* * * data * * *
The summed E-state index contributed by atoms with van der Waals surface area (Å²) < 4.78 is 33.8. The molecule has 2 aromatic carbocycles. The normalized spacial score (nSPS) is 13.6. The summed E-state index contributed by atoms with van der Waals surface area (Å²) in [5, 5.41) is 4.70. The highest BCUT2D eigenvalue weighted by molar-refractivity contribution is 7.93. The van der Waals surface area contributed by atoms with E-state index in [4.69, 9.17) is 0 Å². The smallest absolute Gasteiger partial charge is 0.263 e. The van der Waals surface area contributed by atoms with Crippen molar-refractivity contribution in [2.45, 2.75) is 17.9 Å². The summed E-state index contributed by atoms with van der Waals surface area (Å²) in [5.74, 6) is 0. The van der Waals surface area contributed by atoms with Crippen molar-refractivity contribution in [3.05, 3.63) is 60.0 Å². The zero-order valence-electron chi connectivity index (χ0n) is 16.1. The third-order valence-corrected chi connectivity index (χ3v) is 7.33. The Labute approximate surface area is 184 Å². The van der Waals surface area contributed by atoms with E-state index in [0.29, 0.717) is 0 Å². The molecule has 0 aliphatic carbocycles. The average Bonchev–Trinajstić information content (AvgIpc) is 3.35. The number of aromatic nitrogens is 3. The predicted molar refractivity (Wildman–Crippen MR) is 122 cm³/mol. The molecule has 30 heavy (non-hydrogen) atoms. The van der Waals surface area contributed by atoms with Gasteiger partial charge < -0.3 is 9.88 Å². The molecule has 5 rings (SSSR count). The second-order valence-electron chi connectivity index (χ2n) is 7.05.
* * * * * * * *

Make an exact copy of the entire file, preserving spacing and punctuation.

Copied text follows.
The summed E-state index contributed by atoms with van der Waals surface area (Å²) < 4.78 is 33.8. The molecule has 2 aromatic carbocycles. The normalized spacial score (nSPS) is 13.6. The summed E-state index contributed by atoms with van der Waals surface area (Å²) in [5, 5.41) is 4.70. The highest BCUT2D eigenvalue weighted by molar-refractivity contribution is 7.93. The van der Waals surface area contributed by atoms with E-state index in [4.69, 9.17) is 0 Å². The smallest absolute Gasteiger partial charge is 0.263 e. The van der Waals surface area contributed by atoms with Crippen molar-refractivity contribution in [2.45, 2.75) is 17.9 Å². The summed E-state index contributed by atoms with van der Waals surface area (Å²) in [5.74, 6) is 0. The van der Waals surface area contributed by atoms with Crippen molar-refractivity contribution in [3.05, 3.63) is 60.0 Å². The zero-order valence-electron chi connectivity index (χ0n) is 16.1. The third-order valence-corrected chi connectivity index (χ3v) is 7.33. The Labute approximate surface area is 184 Å². The van der Waals surface area contributed by atoms with E-state index in [0.29, 0.717) is 0 Å². The molecule has 0 aliphatic carbocycles. The average Bonchev–Trinajstić information content (AvgIpc) is 3.35. The number of aromatic nitrogens is 3. The predicted molar refractivity (Wildman–Crippen MR) is 122 cm³/mol. The molecule has 30 heavy (non-hydrogen) atoms. The van der Waals surface area contributed by atoms with Gasteiger partial charge < -0.3 is 9.88 Å². The molecule has 5 rings (SSSR count). The second-order valence-electron chi connectivity index (χ2n) is 7.05.